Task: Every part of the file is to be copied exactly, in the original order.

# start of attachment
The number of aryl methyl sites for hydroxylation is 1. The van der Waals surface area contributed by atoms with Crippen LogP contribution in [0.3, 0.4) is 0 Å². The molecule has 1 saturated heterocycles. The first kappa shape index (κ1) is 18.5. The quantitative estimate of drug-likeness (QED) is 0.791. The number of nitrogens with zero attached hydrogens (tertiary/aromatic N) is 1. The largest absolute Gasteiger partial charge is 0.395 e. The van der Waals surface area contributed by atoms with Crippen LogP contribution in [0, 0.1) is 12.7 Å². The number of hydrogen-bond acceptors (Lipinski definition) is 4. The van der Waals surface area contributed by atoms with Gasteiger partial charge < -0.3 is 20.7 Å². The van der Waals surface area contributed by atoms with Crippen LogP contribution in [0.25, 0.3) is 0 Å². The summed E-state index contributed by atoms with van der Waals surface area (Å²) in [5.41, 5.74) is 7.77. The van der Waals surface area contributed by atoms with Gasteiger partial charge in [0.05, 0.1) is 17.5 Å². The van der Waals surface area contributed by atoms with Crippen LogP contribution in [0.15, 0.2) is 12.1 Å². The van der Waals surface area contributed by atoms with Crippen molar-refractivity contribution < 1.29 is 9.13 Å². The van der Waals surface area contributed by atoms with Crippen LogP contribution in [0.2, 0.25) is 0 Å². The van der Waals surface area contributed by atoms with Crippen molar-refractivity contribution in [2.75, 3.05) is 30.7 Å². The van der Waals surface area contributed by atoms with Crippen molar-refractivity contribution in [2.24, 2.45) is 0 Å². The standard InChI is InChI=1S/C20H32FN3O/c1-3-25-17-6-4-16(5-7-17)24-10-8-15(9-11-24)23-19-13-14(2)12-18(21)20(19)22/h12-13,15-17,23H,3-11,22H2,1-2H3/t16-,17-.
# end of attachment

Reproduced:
The number of aryl methyl sites for hydroxylation is 1. The van der Waals surface area contributed by atoms with Crippen LogP contribution in [0.3, 0.4) is 0 Å². The molecule has 1 saturated heterocycles. The first kappa shape index (κ1) is 18.5. The quantitative estimate of drug-likeness (QED) is 0.791. The number of nitrogens with zero attached hydrogens (tertiary/aromatic N) is 1. The largest absolute Gasteiger partial charge is 0.395 e. The van der Waals surface area contributed by atoms with Crippen LogP contribution in [0, 0.1) is 12.7 Å². The number of hydrogen-bond acceptors (Lipinski definition) is 4. The van der Waals surface area contributed by atoms with Gasteiger partial charge < -0.3 is 20.7 Å². The van der Waals surface area contributed by atoms with Crippen LogP contribution in [0.25, 0.3) is 0 Å². The summed E-state index contributed by atoms with van der Waals surface area (Å²) in [5.41, 5.74) is 7.77. The van der Waals surface area contributed by atoms with Gasteiger partial charge in [0.05, 0.1) is 17.5 Å². The van der Waals surface area contributed by atoms with Crippen LogP contribution in [0.15, 0.2) is 12.1 Å². The van der Waals surface area contributed by atoms with Crippen molar-refractivity contribution < 1.29 is 9.13 Å². The van der Waals surface area contributed by atoms with Crippen LogP contribution in [0.2, 0.25) is 0 Å². The van der Waals surface area contributed by atoms with Crippen molar-refractivity contribution in [2.75, 3.05) is 30.7 Å². The van der Waals surface area contributed by atoms with Crippen molar-refractivity contribution in [2.24, 2.45) is 0 Å². The standard InChI is InChI=1S/C20H32FN3O/c1-3-25-17-6-4-16(5-7-17)24-10-8-15(9-11-24)23-19-13-14(2)12-18(21)20(19)22/h12-13,15-17,23H,3-11,22H2,1-2H3/t16-,17-.